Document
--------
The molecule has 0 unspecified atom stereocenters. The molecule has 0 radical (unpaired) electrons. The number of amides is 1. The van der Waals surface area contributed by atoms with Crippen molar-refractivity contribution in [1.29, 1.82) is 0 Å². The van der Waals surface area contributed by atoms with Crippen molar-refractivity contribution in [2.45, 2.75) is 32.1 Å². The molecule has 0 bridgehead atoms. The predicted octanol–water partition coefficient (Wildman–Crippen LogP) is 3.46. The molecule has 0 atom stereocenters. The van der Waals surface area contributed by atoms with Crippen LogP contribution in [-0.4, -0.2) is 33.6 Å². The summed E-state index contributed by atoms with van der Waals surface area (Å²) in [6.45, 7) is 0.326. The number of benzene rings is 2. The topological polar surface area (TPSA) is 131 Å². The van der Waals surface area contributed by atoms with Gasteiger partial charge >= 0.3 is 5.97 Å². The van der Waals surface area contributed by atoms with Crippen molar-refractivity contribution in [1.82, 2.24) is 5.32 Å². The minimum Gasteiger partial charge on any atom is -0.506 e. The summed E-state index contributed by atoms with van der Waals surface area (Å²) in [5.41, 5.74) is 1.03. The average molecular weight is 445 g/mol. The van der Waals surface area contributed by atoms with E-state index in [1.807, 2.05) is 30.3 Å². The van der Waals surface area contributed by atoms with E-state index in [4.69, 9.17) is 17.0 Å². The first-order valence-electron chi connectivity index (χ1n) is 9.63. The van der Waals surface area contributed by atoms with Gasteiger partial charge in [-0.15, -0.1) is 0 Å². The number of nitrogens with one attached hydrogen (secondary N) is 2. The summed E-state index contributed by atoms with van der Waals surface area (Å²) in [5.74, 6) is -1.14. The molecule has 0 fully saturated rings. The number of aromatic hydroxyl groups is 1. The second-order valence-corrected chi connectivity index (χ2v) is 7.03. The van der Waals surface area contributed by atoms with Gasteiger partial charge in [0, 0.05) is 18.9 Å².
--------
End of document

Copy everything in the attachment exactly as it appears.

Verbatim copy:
The molecule has 0 unspecified atom stereocenters. The molecule has 0 radical (unpaired) electrons. The number of amides is 1. The van der Waals surface area contributed by atoms with Crippen molar-refractivity contribution in [1.29, 1.82) is 0 Å². The van der Waals surface area contributed by atoms with Crippen molar-refractivity contribution in [2.45, 2.75) is 32.1 Å². The molecule has 0 bridgehead atoms. The predicted octanol–water partition coefficient (Wildman–Crippen LogP) is 3.46. The molecule has 0 atom stereocenters. The van der Waals surface area contributed by atoms with Crippen LogP contribution in [-0.4, -0.2) is 33.6 Å². The summed E-state index contributed by atoms with van der Waals surface area (Å²) in [6.45, 7) is 0.326. The number of benzene rings is 2. The topological polar surface area (TPSA) is 131 Å². The van der Waals surface area contributed by atoms with Gasteiger partial charge >= 0.3 is 5.97 Å². The van der Waals surface area contributed by atoms with Crippen molar-refractivity contribution in [1.82, 2.24) is 5.32 Å². The minimum Gasteiger partial charge on any atom is -0.506 e. The summed E-state index contributed by atoms with van der Waals surface area (Å²) in [5.41, 5.74) is 1.03. The average molecular weight is 445 g/mol. The van der Waals surface area contributed by atoms with E-state index in [1.807, 2.05) is 30.3 Å². The van der Waals surface area contributed by atoms with E-state index in [4.69, 9.17) is 17.0 Å². The first-order valence-electron chi connectivity index (χ1n) is 9.63. The van der Waals surface area contributed by atoms with Gasteiger partial charge in [-0.15, -0.1) is 0 Å². The number of nitrogens with one attached hydrogen (secondary N) is 2. The summed E-state index contributed by atoms with van der Waals surface area (Å²) in [5.74, 6) is -1.14. The molecule has 0 fully saturated rings. The number of aromatic hydroxyl groups is 1. The second-order valence-corrected chi connectivity index (χ2v) is 7.03. The van der Waals surface area contributed by atoms with Gasteiger partial charge in [0, 0.05) is 18.9 Å².